Richard Conner 20:32

That’s amazing. That is so incredible. And, you know, it’s incredible how you ask the right questions, you really probe and ask the right questions to find out, how could you return to sports? And how could you maintain some level of the lifestyle that you’ve built, you know, since your previous injuries? So thank you for sharing that. And what’s next for you? You know, you’ve you’ve been able to come back and do OCR, not in the ways you were able to do before, but still kind of maintain that. Where does this take you next? Where are you going?

Josh Koehler 21:03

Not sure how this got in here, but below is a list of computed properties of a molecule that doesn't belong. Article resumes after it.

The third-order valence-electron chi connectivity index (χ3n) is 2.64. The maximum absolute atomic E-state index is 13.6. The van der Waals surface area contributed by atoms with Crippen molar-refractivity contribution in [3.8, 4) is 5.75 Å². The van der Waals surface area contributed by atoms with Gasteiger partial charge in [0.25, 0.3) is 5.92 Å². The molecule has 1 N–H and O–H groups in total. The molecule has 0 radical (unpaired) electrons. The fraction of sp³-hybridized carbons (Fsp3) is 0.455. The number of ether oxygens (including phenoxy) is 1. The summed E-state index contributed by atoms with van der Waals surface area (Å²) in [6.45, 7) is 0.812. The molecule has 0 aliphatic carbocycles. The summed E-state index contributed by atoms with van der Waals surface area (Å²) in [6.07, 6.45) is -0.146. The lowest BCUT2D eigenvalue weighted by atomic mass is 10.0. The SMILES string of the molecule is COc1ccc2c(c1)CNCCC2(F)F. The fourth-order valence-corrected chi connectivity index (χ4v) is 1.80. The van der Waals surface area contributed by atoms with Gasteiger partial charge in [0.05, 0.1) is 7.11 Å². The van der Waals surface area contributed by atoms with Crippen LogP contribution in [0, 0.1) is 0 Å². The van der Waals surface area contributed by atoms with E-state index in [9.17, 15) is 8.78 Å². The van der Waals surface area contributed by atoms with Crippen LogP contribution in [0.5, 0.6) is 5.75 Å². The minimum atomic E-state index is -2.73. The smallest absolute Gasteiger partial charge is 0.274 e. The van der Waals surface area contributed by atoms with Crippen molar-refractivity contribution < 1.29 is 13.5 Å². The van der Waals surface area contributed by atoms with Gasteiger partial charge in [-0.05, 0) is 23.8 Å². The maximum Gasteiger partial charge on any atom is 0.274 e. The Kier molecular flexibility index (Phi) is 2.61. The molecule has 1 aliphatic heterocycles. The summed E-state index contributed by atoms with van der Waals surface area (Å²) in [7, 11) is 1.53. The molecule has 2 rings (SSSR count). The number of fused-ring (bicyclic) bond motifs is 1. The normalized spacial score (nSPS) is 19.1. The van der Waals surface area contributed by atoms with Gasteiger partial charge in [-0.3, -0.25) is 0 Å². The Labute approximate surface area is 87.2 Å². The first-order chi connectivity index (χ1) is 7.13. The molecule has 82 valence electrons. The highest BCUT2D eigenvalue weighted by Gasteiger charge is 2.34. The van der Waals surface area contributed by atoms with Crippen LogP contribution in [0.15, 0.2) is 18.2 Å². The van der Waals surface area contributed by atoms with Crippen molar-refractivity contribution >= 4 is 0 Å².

We’re at a kind of exciting transition. So I did return to sports like like we both said, I did over 100 Spartan Races in the two years that followed my open heart surgery. That’s how I got the world record, you know, Spartan Race has this thing, or or they had a thing. I think it’s discontinued now in favor of another program. But for many years, Spartan had had a thing where, if you do three races in a year, each of their main distances, it’s called a trifecta. And then if you want to be one of the crazy people who, you know, goes in for the season pass and you compete against all the other crazies try to see who can get the most trifectas. You know, there’s, there’s kind of a subgroup of people within, within Spartan racing, that, you know, we compete against each other for the trifecta account, which have to travel all over the world. So I did that I had done it in 2019. And I earned an award, which is basically a presentation of a huge porcelain shield to you. It’s a word of the people who get 13 trifectas in a single race season, which is very difficult to do, it takes a lot of money. It takes a lot of time. It takes a lot of logistics, your vacations are pretty much race patients only, and everything but if you pull it off, and you go to the trifecta World Championship, you’re awarded this this huge replica Spartan shield, and I earned one in 2019, I swore at the time, I would never do it again, because of the toll it takes on your body, the expense, the the buy in from your family and everybody around you to be able to pull that off. You’re having to get help from family members, you know, washing your gear or staging your gear or prepping your gear or prepping your food. It was a family effort. You know, the family did a lot of the races with you. But a lot of it is kind of selfish if you’re going to try to get a shield. And so I had done that had no desire to ever do that, again, 2020 was going to be my year of of going for podiums. I was so close at the end of 2019, just from doing so many races, my fitness level had grown so much, you know, then the heart surgery comes, I decide to return to sports anyways as an adaptive athlete. So part of my goal in my return was I got the wild idea of I want to be the first person to earn a Spartan shield after open heart surgery. So I spent 2020 Trifecta chasing, again doing every Spartan Race that I could possibly logistically arrive at financially afford, et cetera, et cetera. And I got to the races, I was having to do a million burpees. At first, I was ungodly, slow, fully adaptive athlete, you know, severely compromised on the inside, I had to be super careful with all heavy lifting, super careful with a lot of the upper upper body obstacles like Olympus. I didn’t get Olympus successfully for the first time until halfway through the 2022 season. You know, so I did. I did 2021 Having a burpee out or take a penalty loop on Olympus and several other obstacles. You know, but I did that. And I did everything according to age group or elite rules because I wanted to know that I earned every single race you know, I was going after this shield, this prestigious award. I think only 14 People had gotten it in 2019. And I wanted to get it again. But I didn’t want there to be an asterisk by it. You know any? Any asterisk that was attached to me getting another shield I wanted it to be a positive thing that Yeah, I did this. Despite having a torn rotator cuff despite having all of those previous surgeries despite having open heart surgery, despite being slower and having to be exposed to the cold and the heat you know longer than everybody else. Despite having the races be hard. err than what they used to be. I did it, I wanted those to be the only possible asterisks associated with my goal. I didn’t want to have, oh, you you got this award. But you basically just walked the course, you know, you walked around obstacles you didn’t do the penalties. People do that sometimes depending on their fitness journey and their injury, your journey, and that’s fine. I’m not dogging on anybody. But for me, since I was going for that shield again. And it was to try to set that huge comeback goal for me being the first person earn one after open heart surgery. I wanted to do it to a tee. So I insisted on doing all obstacles, all penalties. You know, the freezing cold dunk walls, no matter what you know, and just try to adapt my gear and fueling and tenacity, raise that to the task at hand. And just get through it. And I did that in 2021 only to have the trifecta World Championship canceled at the last minute. So that that was going to be my last hurrah, and then transition to something else. Since I got cancelled. I didn’t get my shield, I didn’t get my goal. You know, like, I technically accomplished the goal. But I didn’t get the fruit of my labor, I had nothing to show for it except my stats.